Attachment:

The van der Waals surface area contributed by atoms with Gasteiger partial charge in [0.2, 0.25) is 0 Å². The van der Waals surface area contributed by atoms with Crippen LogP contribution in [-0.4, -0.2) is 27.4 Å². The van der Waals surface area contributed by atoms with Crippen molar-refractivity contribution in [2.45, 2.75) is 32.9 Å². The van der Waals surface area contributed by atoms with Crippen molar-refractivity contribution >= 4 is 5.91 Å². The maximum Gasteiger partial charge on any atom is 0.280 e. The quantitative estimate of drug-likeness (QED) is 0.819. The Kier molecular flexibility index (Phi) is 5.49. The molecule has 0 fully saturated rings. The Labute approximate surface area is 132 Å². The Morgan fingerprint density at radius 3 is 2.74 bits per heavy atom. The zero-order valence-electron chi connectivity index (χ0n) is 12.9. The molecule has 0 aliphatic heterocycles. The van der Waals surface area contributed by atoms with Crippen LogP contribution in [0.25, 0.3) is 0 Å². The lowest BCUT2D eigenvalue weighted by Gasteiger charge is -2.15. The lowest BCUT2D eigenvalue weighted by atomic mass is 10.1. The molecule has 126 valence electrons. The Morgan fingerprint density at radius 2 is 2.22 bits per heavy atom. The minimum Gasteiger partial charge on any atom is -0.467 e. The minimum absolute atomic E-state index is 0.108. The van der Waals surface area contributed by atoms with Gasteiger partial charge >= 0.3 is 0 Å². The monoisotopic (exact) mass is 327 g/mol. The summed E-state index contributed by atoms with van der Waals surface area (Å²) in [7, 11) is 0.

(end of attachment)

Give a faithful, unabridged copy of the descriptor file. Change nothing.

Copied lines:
The van der Waals surface area contributed by atoms with Gasteiger partial charge in [0.2, 0.25) is 0 Å². The van der Waals surface area contributed by atoms with Crippen LogP contribution in [-0.4, -0.2) is 27.4 Å². The van der Waals surface area contributed by atoms with Crippen molar-refractivity contribution in [2.45, 2.75) is 32.9 Å². The van der Waals surface area contributed by atoms with Crippen molar-refractivity contribution >= 4 is 5.91 Å². The maximum Gasteiger partial charge on any atom is 0.280 e. The quantitative estimate of drug-likeness (QED) is 0.819. The Kier molecular flexibility index (Phi) is 5.49. The molecule has 0 fully saturated rings. The Labute approximate surface area is 132 Å². The Morgan fingerprint density at radius 3 is 2.74 bits per heavy atom. The zero-order valence-electron chi connectivity index (χ0n) is 12.9. The molecule has 0 aliphatic heterocycles. The van der Waals surface area contributed by atoms with Crippen LogP contribution in [0.25, 0.3) is 0 Å². The lowest BCUT2D eigenvalue weighted by Gasteiger charge is -2.15. The lowest BCUT2D eigenvalue weighted by atomic mass is 10.1. The molecule has 126 valence electrons. The Morgan fingerprint density at radius 2 is 2.22 bits per heavy atom. The minimum Gasteiger partial charge on any atom is -0.467 e. The minimum absolute atomic E-state index is 0.108. The van der Waals surface area contributed by atoms with Gasteiger partial charge >= 0.3 is 0 Å². The monoisotopic (exact) mass is 327 g/mol. The summed E-state index contributed by atoms with van der Waals surface area (Å²) in [7, 11) is 0.